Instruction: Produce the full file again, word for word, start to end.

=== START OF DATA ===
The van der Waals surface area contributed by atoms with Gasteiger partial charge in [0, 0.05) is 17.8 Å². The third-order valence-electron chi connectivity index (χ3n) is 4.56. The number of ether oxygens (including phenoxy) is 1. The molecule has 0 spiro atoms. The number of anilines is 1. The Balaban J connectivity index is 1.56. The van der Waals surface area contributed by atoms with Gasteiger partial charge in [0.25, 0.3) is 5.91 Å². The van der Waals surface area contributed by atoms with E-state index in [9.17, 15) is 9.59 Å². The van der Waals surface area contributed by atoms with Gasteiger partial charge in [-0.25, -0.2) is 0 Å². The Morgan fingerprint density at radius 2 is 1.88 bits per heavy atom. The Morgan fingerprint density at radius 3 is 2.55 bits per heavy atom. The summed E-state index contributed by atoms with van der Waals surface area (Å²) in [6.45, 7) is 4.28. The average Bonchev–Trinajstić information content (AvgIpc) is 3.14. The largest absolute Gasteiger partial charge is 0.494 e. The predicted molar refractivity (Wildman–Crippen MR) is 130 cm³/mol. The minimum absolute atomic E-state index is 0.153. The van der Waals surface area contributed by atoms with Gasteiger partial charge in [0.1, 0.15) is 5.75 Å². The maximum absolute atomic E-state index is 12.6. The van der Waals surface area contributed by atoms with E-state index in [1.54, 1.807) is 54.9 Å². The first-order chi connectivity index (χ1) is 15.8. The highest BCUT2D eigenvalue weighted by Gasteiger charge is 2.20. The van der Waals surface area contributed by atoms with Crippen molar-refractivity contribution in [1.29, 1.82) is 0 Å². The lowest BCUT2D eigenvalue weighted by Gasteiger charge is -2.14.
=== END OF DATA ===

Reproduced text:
The van der Waals surface area contributed by atoms with Gasteiger partial charge in [0, 0.05) is 17.8 Å². The third-order valence-electron chi connectivity index (χ3n) is 4.56. The number of ether oxygens (including phenoxy) is 1. The molecule has 0 spiro atoms. The number of anilines is 1. The Balaban J connectivity index is 1.56. The van der Waals surface area contributed by atoms with Gasteiger partial charge in [0.25, 0.3) is 5.91 Å². The van der Waals surface area contributed by atoms with E-state index in [9.17, 15) is 9.59 Å². The van der Waals surface area contributed by atoms with Gasteiger partial charge in [-0.25, -0.2) is 0 Å². The Morgan fingerprint density at radius 2 is 1.88 bits per heavy atom. The Morgan fingerprint density at radius 3 is 2.55 bits per heavy atom. The summed E-state index contributed by atoms with van der Waals surface area (Å²) in [6.45, 7) is 4.28. The average Bonchev–Trinajstić information content (AvgIpc) is 3.14. The largest absolute Gasteiger partial charge is 0.494 e. The predicted molar refractivity (Wildman–Crippen MR) is 130 cm³/mol. The minimum absolute atomic E-state index is 0.153. The van der Waals surface area contributed by atoms with Gasteiger partial charge in [0.1, 0.15) is 5.75 Å². The maximum absolute atomic E-state index is 12.6. The van der Waals surface area contributed by atoms with E-state index in [1.54, 1.807) is 54.9 Å². The first-order chi connectivity index (χ1) is 15.8. The highest BCUT2D eigenvalue weighted by Gasteiger charge is 2.20. The van der Waals surface area contributed by atoms with Crippen molar-refractivity contribution in [1.29, 1.82) is 0 Å². The lowest BCUT2D eigenvalue weighted by Gasteiger charge is -2.14.